I am sure most of you out there have seen at least a million hurtful, untrue and damaging comments about a person or company that you know on social media. While most lay people will write this off as being “angry and jealous ranting”, it can in some situations amount to defamation.
What is defamation?
Defamation is the intentional spreading of false information about another person, group of people, or company that damages their/it’s reputation.
Prior to the involvement of the internet in our daily lives, defamation actions were generally reserved as being usually against newspapers, television and radio programs. However with the rise of Facebook, Twitter and a multitude of people who are now “blogging” for a living, the potential to damage another’s reputation has spread immensely.
Social media users may also be liable under defamation laws for merely “re-tweeting” or “sharing” the defamatory material even if they did not write the original. It also must be noted that defamatory material does not always have to be written. A picture, video or recording may also amount to defamation in some instances.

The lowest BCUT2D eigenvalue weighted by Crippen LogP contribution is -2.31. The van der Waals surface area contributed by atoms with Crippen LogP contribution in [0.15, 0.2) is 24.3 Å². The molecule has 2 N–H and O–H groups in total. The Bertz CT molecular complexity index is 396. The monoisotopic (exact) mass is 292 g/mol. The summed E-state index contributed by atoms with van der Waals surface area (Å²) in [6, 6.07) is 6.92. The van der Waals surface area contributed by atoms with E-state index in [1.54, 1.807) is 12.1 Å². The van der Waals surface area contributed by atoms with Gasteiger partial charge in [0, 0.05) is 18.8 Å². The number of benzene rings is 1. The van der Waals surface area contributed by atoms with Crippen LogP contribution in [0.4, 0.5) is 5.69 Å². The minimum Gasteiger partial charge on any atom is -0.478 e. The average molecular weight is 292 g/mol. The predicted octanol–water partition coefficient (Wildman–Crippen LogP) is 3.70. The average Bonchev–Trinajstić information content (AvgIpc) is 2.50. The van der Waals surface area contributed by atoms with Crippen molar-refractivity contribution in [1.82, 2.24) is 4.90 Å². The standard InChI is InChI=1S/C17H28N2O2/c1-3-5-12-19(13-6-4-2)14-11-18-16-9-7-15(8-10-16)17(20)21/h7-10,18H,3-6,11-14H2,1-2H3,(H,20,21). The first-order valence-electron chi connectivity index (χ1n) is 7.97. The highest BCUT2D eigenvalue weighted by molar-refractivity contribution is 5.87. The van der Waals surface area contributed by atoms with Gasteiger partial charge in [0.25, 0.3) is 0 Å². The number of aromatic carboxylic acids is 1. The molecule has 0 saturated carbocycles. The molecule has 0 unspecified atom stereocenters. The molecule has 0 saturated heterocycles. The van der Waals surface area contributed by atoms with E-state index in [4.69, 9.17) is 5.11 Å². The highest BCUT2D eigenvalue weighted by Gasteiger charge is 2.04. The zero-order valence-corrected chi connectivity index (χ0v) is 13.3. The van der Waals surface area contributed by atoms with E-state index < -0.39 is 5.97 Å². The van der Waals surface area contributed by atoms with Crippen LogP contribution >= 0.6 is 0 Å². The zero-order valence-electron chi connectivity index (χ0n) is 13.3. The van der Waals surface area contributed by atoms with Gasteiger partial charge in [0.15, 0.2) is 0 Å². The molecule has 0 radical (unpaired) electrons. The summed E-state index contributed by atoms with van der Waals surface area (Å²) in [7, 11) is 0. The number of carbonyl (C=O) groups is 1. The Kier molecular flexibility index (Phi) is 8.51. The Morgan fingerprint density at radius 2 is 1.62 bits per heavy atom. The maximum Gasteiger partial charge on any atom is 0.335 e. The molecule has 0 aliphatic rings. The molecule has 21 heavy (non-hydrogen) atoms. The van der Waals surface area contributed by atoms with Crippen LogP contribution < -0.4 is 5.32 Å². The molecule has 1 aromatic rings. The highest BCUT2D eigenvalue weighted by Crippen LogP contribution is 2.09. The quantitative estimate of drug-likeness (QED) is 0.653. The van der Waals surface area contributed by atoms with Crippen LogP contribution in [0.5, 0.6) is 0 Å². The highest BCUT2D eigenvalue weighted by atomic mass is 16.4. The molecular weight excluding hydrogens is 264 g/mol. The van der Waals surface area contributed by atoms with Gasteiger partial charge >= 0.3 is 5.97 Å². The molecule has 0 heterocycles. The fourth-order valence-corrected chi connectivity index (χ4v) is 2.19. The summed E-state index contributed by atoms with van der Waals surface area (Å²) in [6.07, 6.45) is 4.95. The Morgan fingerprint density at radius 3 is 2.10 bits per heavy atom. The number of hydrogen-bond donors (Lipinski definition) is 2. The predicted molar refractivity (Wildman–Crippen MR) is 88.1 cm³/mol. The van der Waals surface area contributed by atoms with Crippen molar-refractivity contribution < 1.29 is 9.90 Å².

In the case of businesses, defamation may also bring a secondary action for economic loss which means you may be held liable for the amount of income a business has lost as a result of the defamatory material. This could potentially leave you hundreds of thousands of dollars out of pocket.
There are two defences to defamation- that the post was true or that it was merely an opinion. Some posts may walk a fine line as to whether or not they amount to defamation, so think carefully before you put the statement out there. Once its up, its there forever. You may take it down after 5 seconds but someone may already have taken a screenshot of it by that time.
If you are accused of defamation, usually the best and cheapest solution is to remove the defamatory material, publish a retraction and make apology to the person who it has defamed. If you are lucky, this might be enough however be aware that in some instances the other party may still take legal action against you in court.
By Kaela Carter, Solicitor.